Following a series of natural disasters, including Hurricane Katrina, that revealed shortcomings in the nation’s ability to effectively alert populations at risk, Congress passed the Warning, Alert, and Response Network (WARN) Act in 2006. Today, new technologies such as smart phones and social media platforms offer new ways to communicate with the public, and the information ecosystem is much broader, including additional official channels, such as government social media accounts, opt-in short message service (SMS)-based alerting systems, and reverse 911 systems; less official channels, such as main stream media outlets and weather applications on connected devices; and unofficial channels, such as first person reports via social media. Traditional media have also taken advantage of these new tools, including their own mobile applications to extend their reach of beyond broadcast radio, television, and cable. Furthermore, private companies have begun to take advantage of the large amounts of data about users they possess to detect events and provide alerts and warnings and other hazard-related information to their users.
Our ability to observe and forecast severe weather events has improved markedly over the past few decades. Forecasts of snow and ice storms, hurricanes and storm surge, extreme heat, and other severe weather events are made with greater accuracy, geographic specificity, and lead time to allow people and communities to take appropriate protective measures. Yet hazardous weather continues to cause loss of life and result in other preventable social costs.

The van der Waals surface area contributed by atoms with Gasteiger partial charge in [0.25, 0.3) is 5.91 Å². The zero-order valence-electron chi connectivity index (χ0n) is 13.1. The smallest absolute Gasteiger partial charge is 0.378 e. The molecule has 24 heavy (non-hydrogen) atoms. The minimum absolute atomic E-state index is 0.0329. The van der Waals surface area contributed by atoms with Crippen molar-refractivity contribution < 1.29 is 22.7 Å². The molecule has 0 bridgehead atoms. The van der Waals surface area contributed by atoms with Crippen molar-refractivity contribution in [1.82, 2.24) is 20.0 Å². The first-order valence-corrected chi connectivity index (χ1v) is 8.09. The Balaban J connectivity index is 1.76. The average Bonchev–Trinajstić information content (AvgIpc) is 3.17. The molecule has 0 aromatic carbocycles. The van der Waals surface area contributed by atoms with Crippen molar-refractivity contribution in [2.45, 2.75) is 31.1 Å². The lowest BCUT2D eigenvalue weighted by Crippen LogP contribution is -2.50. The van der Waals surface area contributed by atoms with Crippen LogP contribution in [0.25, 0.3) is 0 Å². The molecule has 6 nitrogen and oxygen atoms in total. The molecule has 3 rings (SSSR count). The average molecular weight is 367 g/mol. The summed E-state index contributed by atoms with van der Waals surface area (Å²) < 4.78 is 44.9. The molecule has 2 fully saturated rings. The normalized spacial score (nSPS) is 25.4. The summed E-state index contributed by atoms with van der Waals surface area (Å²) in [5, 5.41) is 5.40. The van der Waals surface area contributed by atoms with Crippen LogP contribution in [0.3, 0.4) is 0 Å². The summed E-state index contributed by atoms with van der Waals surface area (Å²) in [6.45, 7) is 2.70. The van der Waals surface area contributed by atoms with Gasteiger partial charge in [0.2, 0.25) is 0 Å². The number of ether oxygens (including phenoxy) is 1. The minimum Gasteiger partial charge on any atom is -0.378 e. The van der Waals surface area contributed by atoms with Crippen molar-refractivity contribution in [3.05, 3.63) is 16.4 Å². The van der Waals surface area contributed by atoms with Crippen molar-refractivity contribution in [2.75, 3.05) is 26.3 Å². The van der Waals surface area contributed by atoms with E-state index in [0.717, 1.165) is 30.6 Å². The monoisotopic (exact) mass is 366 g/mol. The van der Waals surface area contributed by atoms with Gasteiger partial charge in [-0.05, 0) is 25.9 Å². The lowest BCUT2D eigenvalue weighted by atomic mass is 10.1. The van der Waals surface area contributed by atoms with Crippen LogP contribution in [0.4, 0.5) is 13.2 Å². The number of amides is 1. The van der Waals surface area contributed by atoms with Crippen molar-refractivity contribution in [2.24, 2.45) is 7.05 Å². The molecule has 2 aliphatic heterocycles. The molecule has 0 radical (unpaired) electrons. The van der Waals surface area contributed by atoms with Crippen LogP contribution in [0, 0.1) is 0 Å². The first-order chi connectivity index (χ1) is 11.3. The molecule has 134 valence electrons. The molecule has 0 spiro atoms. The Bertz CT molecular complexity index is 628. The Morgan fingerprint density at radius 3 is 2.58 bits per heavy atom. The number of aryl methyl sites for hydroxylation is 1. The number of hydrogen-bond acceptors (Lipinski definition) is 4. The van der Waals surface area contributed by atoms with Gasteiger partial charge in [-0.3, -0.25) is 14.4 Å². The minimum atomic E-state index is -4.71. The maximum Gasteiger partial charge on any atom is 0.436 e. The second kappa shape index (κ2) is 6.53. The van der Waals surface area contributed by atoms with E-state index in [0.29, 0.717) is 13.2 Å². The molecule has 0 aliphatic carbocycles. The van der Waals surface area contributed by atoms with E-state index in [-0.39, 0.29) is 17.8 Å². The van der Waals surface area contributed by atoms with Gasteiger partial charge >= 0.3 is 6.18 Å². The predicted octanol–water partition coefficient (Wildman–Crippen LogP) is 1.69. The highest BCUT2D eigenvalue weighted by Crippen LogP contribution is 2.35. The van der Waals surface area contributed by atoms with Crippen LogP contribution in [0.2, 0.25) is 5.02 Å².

Geotargeted Alerts and Warnings: Report of a Workshop on Current Knowledge and Research Gaps is the summary of a February, 2013 workshop convened by the Computer Science and Telecommunications Board of the National Research Council to examine precise geotargeting of public alerts and warnings using social media. The workshop brought together social science researchers, technologists, emergency management professionals, and other experts to explore what is known about how the public responds to geotargeted alerts and warnings, technologies and techniques for enhancing the geotargeting of alerts and warnings, and open research questions about how to effectively use geotargeted alerts and warnings and technology gaps. This report considers the potential for more precise geographical targeting to improve the effectiveness of disaster alerts and warnings; examines the opportunities presented by current and emerging technologies to create, deliver, and display alerts and warnings with greater geographical precision; considers the circumstances where more granular targeting would be useful; and examines the potential roles of federal, state, and local agencies and private sector information and communications providers in delivering more targeted alerts.
This book presents a summary of the Workshop on Public Response to Alerts and Warnings on Mobile Devices: Current Knowledge and Research Gaps, held April 13 and 14, 2010, in Washington, D.C., under the auspices of the National Research Council's Committee on Public Response to Alerts and Warnings on Mobile Devices: Current Knowledge and Research Needs.